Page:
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The natural beauty of Cold Ash in Second Life

Cold Ash; Inara Pey, October 2018, on FlickrCold Ash – click any image for full size

Leaf (Peyton Darmoset) and Julz (Juliette Rainfall) are among my favourite region designers. Their region designs of Erebos Harbor (read more here), Cloudbreak (read more here) and Ash Falls (read more here) is among the best natural settings to be found in Second Life. So when I received an invitation to pay a visit to their latest creation, I made sure I had the opportunity to spend a fair about of time visiting, and hopped over to take a look.

Cold Ash is the in-world home for the Cold Ash brand of menswear, and the latest iteration of the region has been fabulously designed by Leaf and Julz as both the home of the store and a photogenic place to visit and appreciate.

Cold Ash; Inara Pey, October 2018, on FlickrCold Ash

Visitors arrive, appropriately, at the store itself, located towards the north-east corner of the region. This sits on a large plateau that is typical of the rugged nature of the island and resembles a large, converted warehouse. A railway track runs past the front of the store, separated from it can a broad gravel road that narrows into a winding footpath. Both the path and the railway track form an integral part of the region’s design.

Running from a tunnel on the northern extreme of the island, the tracks to where a metal framed truss bridge spans a watery gulf to reach a southern island. The gravel path gently curves its way down the slope alongside the bridge to also span the water, this time via a low-sided cement bridge, before curling up the slope of the second island, passing under the railway bridge as it does so.

Cold Ash; Inara Pey, October 2018, on FlickrCold Ash

Both track and path lead the way to a lumber yard that takes up the larger part of the second island, the land falling gently on the north side, where the trunks of felled trees lie, already stripped of their branches. Wooden steps run down the slope as well, offering a way down to the single beach running along the coast. This arcs back to another set of steps leading back up to the gravel footpath, offering a small loop around this part of the island.

Which is not to say this is all there is to see on the island. The lumber yard includes a workshop where the logs from cut trees can be cut and worked, prior to being loaded onto rail cars outside. A car workshop sits alongside the lumber shed, looking perhaps a little incongruous given there are no open roads here, but it does actually work within the setting, lending further character to the region.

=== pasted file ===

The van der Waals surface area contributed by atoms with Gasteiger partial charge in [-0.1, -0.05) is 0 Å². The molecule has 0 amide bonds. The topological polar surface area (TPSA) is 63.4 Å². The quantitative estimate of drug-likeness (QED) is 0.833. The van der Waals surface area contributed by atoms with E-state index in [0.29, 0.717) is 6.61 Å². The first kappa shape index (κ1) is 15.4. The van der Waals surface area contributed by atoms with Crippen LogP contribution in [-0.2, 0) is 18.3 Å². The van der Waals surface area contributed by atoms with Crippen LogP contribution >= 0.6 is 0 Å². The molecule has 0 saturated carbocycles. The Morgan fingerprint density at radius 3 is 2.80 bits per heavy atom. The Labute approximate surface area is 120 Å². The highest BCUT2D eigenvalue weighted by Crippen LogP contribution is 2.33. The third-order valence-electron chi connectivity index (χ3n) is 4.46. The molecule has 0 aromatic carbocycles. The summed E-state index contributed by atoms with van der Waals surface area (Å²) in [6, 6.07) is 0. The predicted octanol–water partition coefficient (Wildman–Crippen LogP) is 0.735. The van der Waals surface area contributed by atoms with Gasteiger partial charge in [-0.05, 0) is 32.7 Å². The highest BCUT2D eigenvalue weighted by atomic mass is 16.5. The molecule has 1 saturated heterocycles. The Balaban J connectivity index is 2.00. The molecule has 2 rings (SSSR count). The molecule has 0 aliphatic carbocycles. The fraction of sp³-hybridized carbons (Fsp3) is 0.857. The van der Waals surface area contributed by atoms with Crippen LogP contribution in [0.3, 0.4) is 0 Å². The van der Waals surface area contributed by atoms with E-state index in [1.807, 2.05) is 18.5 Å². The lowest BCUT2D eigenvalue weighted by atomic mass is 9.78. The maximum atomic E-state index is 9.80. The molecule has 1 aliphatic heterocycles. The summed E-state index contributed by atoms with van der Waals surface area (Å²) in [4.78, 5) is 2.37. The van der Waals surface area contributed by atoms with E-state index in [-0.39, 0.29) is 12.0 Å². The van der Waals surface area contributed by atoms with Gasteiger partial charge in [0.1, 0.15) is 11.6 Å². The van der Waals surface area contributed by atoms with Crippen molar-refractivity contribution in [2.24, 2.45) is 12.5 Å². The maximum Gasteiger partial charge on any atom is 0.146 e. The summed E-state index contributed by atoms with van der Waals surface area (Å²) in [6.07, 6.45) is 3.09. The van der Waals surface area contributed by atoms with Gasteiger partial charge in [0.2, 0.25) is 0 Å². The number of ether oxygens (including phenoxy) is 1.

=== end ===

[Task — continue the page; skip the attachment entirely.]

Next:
Cold Ash; Inara Pey, October 2018, on FlickrCold Ash

The main island also offers routes down to the coast. The first is another winding path reached via a crossing over the railway tracks close to the store.

Two more are to be found to the water’s edge, both wooden walkways. The first commences close to the rail bridge and passes under it to reach the eastern coast. The second is hidden from view up-slope from the tracks. However, while it offers a way down to the western waters and provides a view back along the channel between the two island, it also leads to a private residence. Be aware the security orb guarding the house is on a short fuse, so keeping a distance is recommended.

Cold Ash; Inara Pey, October 2018, on FlickrCold Ash

Walk along the eastern coast of the main island, and you’ll find a little hideaway made from a converted railcar doubling as a little warehouse, a wooden porch offering a place to sit.

Carefully married with its sim surround, with a balanced soundscape and a subtle use of wildlife – such as the gulls flying between the two islands – this is another marvellous setting, richly photogenic. With the look of a coastal headland thanks to the way it joins with the surround peaks, Cold Ash is another truly eye-catching design by Leaf and Julz, one that should be visited and appreciated, whether or not you’re looking for apparel; and for the men, it offers the perfect excuse to try out new clothes while enjoying a walk around the islands.

Cold Ash; Inara Pey, October 2018, on FlickrCold Ash